Russia and Ukraine bicker in U.N. meeting

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Story highlights

  • Russia's U.N. envoy says dialogue can't occur amid Ukraine military action
  • Ukraine U.N. envoy says Russia is still stoking flames of separatism
  • Pentagon acknowledges slow withdrawal of Russian troops from border
  • Four missing monitors are held by pro-Russian groups, Ukraine foreign ministry says

The recent election in Ukraine was a step in the right direction, Russian U.N. Representative Vitaly Churkin told members of the Security Council Wednesday, but unless Ukraine halts military action in the eastern part of the country, Russia cannot engage in dialogue.

Ukrainian U.N. Representative Yuriy A. Sergeyev, in turn, accused Russia of "stoking the flames of separatism" in the eastern part of his country.

The majority of Security Council members commended Ukraine's presidential election, won by billionaire Petro Poroshenko with 55% of the vote.

"Despite successful elections which could be the beginning of a new chapter for Ukraine, violence rages on, causing loss of life and injuries." said Jeffrey Feltman, the U.N. under-secretary-general for political affairs.

More clashes reported in eastern Ukraine

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Where unrest has occurred in E. Ukraine
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Ukraine's National Guard base in Luhansk was attacked Wednesday by what Ukraine's Interior Ministry described as "terrorists."

"There have been losses among military personnel as well as among the attackers," said a statement by the ministry.

The Luhansk region in eastern Ukraine is at the heart of the separatists' bid to declare independence, which is mirrored in the neighboring Donetsk region.

There dozens of pro-Russian separatists were killed after Ukrainian security forces launched an assault on Donetsk International Airport on Monday, following the militants' seizure of a terminal.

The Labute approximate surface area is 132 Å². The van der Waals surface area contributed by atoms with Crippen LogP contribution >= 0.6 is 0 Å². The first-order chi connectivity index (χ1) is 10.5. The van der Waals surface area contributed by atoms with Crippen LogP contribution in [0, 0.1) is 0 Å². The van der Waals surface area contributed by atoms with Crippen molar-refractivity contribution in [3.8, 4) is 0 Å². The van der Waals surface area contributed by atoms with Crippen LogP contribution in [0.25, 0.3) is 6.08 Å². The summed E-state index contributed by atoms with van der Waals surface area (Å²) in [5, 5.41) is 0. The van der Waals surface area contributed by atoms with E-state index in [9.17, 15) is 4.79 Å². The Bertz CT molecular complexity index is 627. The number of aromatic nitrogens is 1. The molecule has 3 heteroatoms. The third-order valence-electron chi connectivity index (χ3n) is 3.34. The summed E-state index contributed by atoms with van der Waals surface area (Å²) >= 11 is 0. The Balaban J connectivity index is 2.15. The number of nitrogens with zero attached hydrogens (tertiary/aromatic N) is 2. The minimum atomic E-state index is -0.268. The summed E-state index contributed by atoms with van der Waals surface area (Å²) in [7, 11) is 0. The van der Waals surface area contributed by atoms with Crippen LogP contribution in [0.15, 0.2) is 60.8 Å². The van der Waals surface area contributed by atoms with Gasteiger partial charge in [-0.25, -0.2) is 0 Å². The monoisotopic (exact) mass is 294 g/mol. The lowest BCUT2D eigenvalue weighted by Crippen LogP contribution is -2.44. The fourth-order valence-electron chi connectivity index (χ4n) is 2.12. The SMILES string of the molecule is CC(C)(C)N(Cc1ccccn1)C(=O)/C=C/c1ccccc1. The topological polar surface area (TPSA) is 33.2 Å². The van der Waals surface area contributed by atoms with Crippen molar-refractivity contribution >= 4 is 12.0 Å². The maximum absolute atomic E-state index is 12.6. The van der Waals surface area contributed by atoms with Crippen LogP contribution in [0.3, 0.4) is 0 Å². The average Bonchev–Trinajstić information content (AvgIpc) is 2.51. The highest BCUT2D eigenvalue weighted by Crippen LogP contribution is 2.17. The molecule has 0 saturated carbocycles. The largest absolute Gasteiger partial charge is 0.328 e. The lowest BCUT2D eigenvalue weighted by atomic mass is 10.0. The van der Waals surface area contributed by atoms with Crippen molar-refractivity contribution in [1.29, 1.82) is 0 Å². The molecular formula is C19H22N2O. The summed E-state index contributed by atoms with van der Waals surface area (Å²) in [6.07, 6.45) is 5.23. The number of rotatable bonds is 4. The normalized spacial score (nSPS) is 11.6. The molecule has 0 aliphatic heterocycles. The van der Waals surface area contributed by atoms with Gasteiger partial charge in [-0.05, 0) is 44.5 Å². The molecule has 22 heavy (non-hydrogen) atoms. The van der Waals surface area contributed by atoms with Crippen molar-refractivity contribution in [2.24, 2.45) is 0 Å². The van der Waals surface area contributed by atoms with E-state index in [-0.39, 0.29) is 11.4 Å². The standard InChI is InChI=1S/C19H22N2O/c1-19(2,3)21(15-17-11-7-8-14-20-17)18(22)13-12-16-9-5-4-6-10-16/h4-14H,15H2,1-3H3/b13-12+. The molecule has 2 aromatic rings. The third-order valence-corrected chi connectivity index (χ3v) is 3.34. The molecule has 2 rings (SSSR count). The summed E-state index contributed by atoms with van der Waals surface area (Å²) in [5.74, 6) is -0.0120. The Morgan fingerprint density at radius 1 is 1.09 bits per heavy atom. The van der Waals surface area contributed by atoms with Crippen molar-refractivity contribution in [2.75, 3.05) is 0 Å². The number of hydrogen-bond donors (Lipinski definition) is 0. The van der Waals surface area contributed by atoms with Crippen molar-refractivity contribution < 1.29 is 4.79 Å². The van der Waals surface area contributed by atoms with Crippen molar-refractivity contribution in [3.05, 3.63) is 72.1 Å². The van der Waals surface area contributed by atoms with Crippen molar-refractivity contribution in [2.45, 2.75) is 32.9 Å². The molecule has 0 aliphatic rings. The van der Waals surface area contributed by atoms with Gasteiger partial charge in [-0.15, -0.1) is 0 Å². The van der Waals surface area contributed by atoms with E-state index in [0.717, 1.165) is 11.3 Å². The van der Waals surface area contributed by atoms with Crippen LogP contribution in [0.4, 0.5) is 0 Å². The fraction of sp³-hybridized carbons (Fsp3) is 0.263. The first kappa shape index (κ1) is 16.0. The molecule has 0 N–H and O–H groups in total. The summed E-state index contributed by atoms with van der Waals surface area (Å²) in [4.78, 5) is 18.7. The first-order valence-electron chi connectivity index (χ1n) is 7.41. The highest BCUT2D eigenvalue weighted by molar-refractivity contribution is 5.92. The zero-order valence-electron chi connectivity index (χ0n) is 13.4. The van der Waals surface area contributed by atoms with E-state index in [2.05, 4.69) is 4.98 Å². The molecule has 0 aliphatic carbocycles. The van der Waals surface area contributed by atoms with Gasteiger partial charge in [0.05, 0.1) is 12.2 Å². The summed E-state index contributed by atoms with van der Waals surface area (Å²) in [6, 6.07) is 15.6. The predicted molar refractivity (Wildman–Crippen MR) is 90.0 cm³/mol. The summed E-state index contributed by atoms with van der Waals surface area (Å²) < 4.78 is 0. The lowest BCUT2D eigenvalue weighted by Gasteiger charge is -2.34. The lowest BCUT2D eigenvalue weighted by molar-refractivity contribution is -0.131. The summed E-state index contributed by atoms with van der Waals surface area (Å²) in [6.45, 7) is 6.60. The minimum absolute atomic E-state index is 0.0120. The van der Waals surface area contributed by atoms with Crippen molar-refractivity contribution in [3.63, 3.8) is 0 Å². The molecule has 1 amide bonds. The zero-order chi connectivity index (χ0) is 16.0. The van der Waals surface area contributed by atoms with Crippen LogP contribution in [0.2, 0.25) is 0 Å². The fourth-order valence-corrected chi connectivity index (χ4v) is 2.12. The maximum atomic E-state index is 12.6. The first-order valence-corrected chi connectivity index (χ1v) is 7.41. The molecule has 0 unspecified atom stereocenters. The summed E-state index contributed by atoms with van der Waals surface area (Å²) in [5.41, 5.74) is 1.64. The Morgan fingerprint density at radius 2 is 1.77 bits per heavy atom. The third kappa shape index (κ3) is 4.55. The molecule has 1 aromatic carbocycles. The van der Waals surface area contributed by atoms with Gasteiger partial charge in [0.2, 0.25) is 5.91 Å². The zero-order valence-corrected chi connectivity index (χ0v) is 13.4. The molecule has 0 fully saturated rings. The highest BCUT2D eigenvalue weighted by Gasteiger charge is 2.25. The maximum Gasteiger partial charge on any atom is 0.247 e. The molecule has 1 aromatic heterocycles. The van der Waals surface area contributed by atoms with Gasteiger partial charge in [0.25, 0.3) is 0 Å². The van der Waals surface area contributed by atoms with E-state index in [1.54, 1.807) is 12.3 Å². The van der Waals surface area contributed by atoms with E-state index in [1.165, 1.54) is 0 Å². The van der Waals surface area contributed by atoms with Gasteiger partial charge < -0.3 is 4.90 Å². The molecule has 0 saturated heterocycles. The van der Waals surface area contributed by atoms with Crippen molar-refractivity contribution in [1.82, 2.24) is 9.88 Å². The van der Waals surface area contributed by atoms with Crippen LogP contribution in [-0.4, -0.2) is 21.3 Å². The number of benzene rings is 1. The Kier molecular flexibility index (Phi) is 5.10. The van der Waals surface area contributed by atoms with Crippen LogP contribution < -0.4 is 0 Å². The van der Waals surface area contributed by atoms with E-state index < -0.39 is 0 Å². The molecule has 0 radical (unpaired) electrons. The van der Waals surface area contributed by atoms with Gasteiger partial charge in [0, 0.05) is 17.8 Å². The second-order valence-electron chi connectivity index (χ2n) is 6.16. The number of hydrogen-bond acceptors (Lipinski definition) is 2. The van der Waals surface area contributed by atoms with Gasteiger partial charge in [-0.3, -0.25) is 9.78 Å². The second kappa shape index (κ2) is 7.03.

The Ukrainian military's move against the militants at Donetsk airport has been interpreted by some as an indication that newly elected President Petro Poroshenko will take a tougher stance.

The presence of military aircraft may be intended as a reminder of the security forces' capacity to act.

Russian troop withdrawal

The Pentagon and NATO are saying Russia has moved at least a few thousand troops back from its border with Ukraine, but a Pentagon spokesman said tens of thousands of combat-ready troops remain.

The Kremlin last week announced that Russian President Vladimir Putin had ordered tens of thousands of Russian troops to return to their bases but said the pullback could take some time.

NATO said Wednesday that there was "ongoing evidence of equipment and supplies being packed or prepared for movement" in the area.

"A small number of units have now withdrawn from the border. The activity we are observing continues to suggest a slow withdrawal of forces," a NATO military officer said.

However, he said, many of the Russian troops remain in the border area and are capable of operations at short notice. "Thousands of troops have withdrawn, but tens of thousands remain," he said.

NATO is monitoring the situation and would welcome a complete, verifiable Russian withdrawal, the NATO military officer said.

But, he added, "Any withdrawal does not erase or reverse what has happened in recent months. Russia has violated the trust of the international community by illegally invading Ukraine. The security dynamic in Europe has been fundamentally changed."

Ukraine is not part of NATO, but other former Soviet states such as Poland do belong to the alliance. Russia is opposed to any move by Ukraine to forge closer ties with NATO.

Where are the OSCE monitors?

Four members of Europe's Special Monitoring Mission who went missing in the eastern Ukraine city of Donetsk are being held by a pro-Russian group, Ukrainian Foreign Ministry spokesman Yevhen Perebynis said Wednesday.

"The negotiations for their release are in process," Perebynis said during a briefing in Kiev.

The team members, who are Swiss, Turkish, Estonian and Danish, were on a routine patrol Monday east of Donetsk when last heard from, according to the Organization for Security and Co-operation in Europe.

U.N. Undersecretary-General for political affairs Undersecretary Jeffrey Feltman said the OSCE does not know who is holding the four monitors.

The last time an OSCE team went missing in Donetsk, its members turned up in the hands of militant separatists in the town of Slovyansk. They were freed just over a week later.

There were fears Wednesday that another group of 11 monitors had gone missing after being stopped at a roadblock in Marinka, west of Donetsk, but the group reestablished contact with the OSCE after returning to Donetsk, according to an OSCE statement.

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